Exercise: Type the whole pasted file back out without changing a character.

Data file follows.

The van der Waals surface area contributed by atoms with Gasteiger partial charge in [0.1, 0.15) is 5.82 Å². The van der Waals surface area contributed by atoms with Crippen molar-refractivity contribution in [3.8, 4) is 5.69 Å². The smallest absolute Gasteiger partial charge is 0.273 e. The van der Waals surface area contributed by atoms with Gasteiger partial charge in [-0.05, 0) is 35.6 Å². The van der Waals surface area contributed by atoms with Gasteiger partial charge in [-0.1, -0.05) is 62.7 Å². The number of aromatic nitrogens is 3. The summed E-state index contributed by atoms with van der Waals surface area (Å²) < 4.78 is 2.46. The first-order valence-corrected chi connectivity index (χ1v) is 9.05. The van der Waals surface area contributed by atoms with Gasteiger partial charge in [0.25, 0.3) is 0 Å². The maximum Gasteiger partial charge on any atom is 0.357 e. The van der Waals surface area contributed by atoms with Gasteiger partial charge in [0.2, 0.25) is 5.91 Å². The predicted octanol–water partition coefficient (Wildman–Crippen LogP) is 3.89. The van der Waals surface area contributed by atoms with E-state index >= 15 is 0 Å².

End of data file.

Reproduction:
The van der Waals surface area contributed by atoms with Gasteiger partial charge in [0.1, 0.15) is 5.82 Å². The van der Waals surface area contributed by atoms with Crippen molar-refractivity contribution in [3.8, 4) is 5.69 Å². The smallest absolute Gasteiger partial charge is 0.273 e. The van der Waals surface area contributed by atoms with Gasteiger partial charge in [-0.05, 0) is 35.6 Å². The van der Waals surface area contributed by atoms with Gasteiger partial charge in [-0.1, -0.05) is 62.7 Å². The number of aromatic nitrogens is 3. The summed E-state index contributed by atoms with van der Waals surface area (Å²) < 4.78 is 2.46. The first-order valence-corrected chi connectivity index (χ1v) is 9.05. The van der Waals surface area contributed by atoms with Gasteiger partial charge in [0.25, 0.3) is 0 Å². The maximum Gasteiger partial charge on any atom is 0.357 e. The van der Waals surface area contributed by atoms with Gasteiger partial charge in [0.2, 0.25) is 5.91 Å². The predicted octanol–water partition coefficient (Wildman–Crippen LogP) is 3.89. The van der Waals surface area contributed by atoms with E-state index >= 15 is 0 Å².